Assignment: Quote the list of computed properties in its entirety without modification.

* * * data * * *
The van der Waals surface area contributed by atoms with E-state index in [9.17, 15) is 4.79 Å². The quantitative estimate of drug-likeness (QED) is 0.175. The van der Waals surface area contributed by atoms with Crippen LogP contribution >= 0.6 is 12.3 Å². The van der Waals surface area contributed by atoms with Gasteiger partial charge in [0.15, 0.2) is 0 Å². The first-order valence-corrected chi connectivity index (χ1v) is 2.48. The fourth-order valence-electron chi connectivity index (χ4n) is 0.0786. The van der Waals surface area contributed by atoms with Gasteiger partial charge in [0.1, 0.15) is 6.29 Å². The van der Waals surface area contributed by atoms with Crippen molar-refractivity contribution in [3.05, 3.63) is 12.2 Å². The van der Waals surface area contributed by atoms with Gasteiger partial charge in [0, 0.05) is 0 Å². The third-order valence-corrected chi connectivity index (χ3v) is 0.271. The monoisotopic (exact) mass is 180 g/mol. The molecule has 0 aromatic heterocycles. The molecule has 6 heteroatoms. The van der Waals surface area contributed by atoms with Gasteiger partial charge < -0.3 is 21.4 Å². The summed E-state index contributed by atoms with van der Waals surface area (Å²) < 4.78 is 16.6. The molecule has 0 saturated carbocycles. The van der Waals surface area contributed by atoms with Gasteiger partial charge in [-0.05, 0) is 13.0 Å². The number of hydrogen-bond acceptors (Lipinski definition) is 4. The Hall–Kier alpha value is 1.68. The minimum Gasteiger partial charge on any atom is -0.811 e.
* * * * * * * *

The van der Waals surface area contributed by atoms with E-state index in [9.17, 15) is 4.79 Å². The quantitative estimate of drug-likeness (QED) is 0.175. The van der Waals surface area contributed by atoms with Crippen LogP contribution >= 0.6 is 12.3 Å². The van der Waals surface area contributed by atoms with Gasteiger partial charge in [0.15, 0.2) is 0 Å². The first-order valence-corrected chi connectivity index (χ1v) is 2.48. The fourth-order valence-electron chi connectivity index (χ4n) is 0.0786. The van der Waals surface area contributed by atoms with Gasteiger partial charge in [0.1, 0.15) is 6.29 Å². The van der Waals surface area contributed by atoms with Crippen molar-refractivity contribution in [3.05, 3.63) is 12.2 Å². The van der Waals surface area contributed by atoms with Gasteiger partial charge in [0, 0.05) is 0 Å². The third-order valence-corrected chi connectivity index (χ3v) is 0.271. The monoisotopic (exact) mass is 180 g/mol. The molecule has 0 aromatic heterocycles. The molecule has 6 heteroatoms. The van der Waals surface area contributed by atoms with Gasteiger partial charge < -0.3 is 21.4 Å². The summed E-state index contributed by atoms with van der Waals surface area (Å²) < 4.78 is 16.6. The molecule has 0 saturated carbocycles. The van der Waals surface area contributed by atoms with Gasteiger partial charge in [-0.05, 0) is 13.0 Å². The number of hydrogen-bond acceptors (Lipinski definition) is 4. The Hall–Kier alpha value is 1.68. The minimum Gasteiger partial charge on any atom is -0.811 e.